Back to School Ergonomics
Now that summer has ended and the school year has started, it is important to evaluate how much of your child’s time is spent sitting doing homework, computer work, reading, studying etc. The average school day is spent primarily sitting at a desk for up to 6 hours. According to a study performed by Dr. Myanna Duncan, Mr. Aadil Kazi and Professor Cheryl Haslam from the Work & Health Research Centre, Loughborough University, prolonged sitting can be detrimental to your health affecting your posture, strength, energy levels and sleeping patterns. The study also found that people who sit for prolonged periods of time during the day are more likely to sit when they are home as well.
A typical posture throughout the day tends to slouch or lean forward putting increased pressure on the spinal cord, the vertebrae, the discs, and the muscles. While, typically, a child does not complain of low back pain, the way they carry themselves and their school supplies can develop poor habits that could continue into early adulthood. There are few small things you can inform your child to do to relieve poor posture habits:
Look up when you walk. It takes practice to use and trust your feet and peripheral vision to avoid looking down at the sidewalk and floor with walking.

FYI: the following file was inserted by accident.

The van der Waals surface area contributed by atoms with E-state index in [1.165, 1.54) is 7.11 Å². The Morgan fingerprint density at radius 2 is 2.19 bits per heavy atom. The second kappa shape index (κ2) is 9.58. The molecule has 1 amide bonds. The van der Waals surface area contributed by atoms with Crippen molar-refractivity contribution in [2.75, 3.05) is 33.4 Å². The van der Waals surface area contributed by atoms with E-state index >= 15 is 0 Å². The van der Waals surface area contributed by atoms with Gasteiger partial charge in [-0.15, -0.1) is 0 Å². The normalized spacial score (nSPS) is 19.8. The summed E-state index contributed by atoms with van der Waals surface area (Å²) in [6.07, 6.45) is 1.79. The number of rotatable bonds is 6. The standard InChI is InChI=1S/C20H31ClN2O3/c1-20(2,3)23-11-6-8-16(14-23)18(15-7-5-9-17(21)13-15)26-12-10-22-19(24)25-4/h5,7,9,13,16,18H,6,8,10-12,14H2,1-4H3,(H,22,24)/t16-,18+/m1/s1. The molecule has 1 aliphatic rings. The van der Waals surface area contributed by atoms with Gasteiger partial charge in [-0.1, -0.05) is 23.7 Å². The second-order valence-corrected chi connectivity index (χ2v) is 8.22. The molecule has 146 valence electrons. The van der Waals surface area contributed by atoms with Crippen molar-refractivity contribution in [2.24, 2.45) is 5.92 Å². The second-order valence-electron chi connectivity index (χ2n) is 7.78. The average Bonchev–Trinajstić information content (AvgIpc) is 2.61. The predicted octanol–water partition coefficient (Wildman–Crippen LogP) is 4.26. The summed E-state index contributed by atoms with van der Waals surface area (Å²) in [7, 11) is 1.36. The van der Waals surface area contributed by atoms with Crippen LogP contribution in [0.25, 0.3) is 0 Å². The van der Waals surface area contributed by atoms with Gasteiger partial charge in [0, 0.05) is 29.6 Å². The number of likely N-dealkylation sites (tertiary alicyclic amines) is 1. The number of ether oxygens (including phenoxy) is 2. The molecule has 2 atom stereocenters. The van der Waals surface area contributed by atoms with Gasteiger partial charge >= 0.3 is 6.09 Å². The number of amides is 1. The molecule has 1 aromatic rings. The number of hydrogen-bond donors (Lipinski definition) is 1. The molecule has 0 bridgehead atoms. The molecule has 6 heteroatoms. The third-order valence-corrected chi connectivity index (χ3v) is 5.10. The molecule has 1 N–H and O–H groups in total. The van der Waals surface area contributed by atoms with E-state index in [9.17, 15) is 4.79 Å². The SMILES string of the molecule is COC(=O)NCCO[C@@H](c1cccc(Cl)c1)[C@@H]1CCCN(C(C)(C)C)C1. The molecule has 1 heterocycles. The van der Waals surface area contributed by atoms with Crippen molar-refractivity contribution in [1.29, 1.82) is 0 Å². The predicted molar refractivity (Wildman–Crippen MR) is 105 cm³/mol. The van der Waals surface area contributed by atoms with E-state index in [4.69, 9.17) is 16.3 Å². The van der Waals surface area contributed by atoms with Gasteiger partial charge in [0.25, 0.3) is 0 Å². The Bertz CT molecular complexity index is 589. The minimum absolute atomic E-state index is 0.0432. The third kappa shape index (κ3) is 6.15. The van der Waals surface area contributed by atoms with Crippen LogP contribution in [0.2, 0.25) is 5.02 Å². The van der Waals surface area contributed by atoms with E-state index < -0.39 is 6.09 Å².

Retrain your core muscles through exercise and strength training.
Stand up and walk around every 20-30 mins (if allowed by your teacher) or learn how to stretch in a seated position
Lack of movement and exercise contributes to poor posture and can contribute multiple secondary problems. It is important to correct your work station which is relatively easy and a great solution for this common problem. Ergonomics can even help you be more productive and function better every day at school and at home. Use our checklist below to assess your desk or homework station and see if it measures up. Ergonomic Basics for homework and computer use:
Hips all the way back in your chair
Upper torso relaxed against chair backrest
Elbows, Knees, and Hips at 90 degree angles
Feet flat on the floor or on footrest if needed
Avoid tilting wrists back, keep fingers relaxed
Eyes in line with the first line of typing on the screen
Screen at arms distance away
Two inch space between back of knee and front edge of seat pan
Position mouse and textbooks so that you are not reaching forward to use them
Eliminate screen glare when using a computer
Use document holder placed close to the screen or textbook rest tilted at 45 degrees on holder for easy viewing of documents and books
The physical therapists at Mizuta & Associates provide on-site workstation evaluations and recommendations for people of all ages along with the proper core strengthening and stretches for posture reeducation. If you are interested in learning more information about ergonomics and workstation setups, please contact our front office.